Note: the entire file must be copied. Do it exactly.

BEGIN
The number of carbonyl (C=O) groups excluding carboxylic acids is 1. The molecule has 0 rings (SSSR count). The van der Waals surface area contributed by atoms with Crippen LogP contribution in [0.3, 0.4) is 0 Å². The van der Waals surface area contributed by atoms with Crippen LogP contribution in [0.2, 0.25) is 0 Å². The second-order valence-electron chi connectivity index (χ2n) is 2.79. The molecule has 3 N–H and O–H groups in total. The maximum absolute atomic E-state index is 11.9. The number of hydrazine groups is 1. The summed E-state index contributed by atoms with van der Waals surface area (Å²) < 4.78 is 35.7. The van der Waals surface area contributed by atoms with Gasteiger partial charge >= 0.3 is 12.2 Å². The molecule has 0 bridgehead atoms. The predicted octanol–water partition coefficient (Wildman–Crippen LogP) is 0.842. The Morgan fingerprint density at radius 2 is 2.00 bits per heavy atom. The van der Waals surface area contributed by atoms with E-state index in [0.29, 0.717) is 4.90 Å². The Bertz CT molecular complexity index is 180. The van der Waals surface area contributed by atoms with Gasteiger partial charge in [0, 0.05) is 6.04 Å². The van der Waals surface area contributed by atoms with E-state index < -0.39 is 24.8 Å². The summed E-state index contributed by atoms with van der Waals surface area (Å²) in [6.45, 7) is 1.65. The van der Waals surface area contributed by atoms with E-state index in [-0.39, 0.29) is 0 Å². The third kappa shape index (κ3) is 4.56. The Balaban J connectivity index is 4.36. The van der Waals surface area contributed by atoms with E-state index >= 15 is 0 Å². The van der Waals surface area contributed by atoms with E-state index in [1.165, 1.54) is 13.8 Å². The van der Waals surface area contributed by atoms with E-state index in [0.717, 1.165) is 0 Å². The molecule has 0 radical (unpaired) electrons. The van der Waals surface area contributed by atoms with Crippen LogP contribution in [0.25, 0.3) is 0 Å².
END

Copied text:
The number of carbonyl (C=O) groups excluding carboxylic acids is 1. The molecule has 0 rings (SSSR count). The van der Waals surface area contributed by atoms with Crippen LogP contribution in [0.3, 0.4) is 0 Å². The van der Waals surface area contributed by atoms with Crippen LogP contribution in [0.2, 0.25) is 0 Å². The second-order valence-electron chi connectivity index (χ2n) is 2.79. The molecule has 3 N–H and O–H groups in total. The maximum absolute atomic E-state index is 11.9. The number of hydrazine groups is 1. The summed E-state index contributed by atoms with van der Waals surface area (Å²) < 4.78 is 35.7. The van der Waals surface area contributed by atoms with Gasteiger partial charge >= 0.3 is 12.2 Å². The molecule has 0 bridgehead atoms. The predicted octanol–water partition coefficient (Wildman–Crippen LogP) is 0.842. The Morgan fingerprint density at radius 2 is 2.00 bits per heavy atom. The van der Waals surface area contributed by atoms with E-state index in [0.29, 0.717) is 4.90 Å². The Bertz CT molecular complexity index is 180. The van der Waals surface area contributed by atoms with Gasteiger partial charge in [0, 0.05) is 6.04 Å². The van der Waals surface area contributed by atoms with E-state index < -0.39 is 24.8 Å². The summed E-state index contributed by atoms with van der Waals surface area (Å²) in [6.45, 7) is 1.65. The van der Waals surface area contributed by atoms with E-state index in [-0.39, 0.29) is 0 Å². The third kappa shape index (κ3) is 4.56. The Balaban J connectivity index is 4.36. The van der Waals surface area contributed by atoms with E-state index >= 15 is 0 Å². The van der Waals surface area contributed by atoms with E-state index in [1.165, 1.54) is 13.8 Å². The van der Waals surface area contributed by atoms with E-state index in [0.717, 1.165) is 0 Å². The molecule has 0 radical (unpaired) electrons. The van der Waals surface area contributed by atoms with Crippen LogP contribution in [0.25, 0.3) is 0 Å².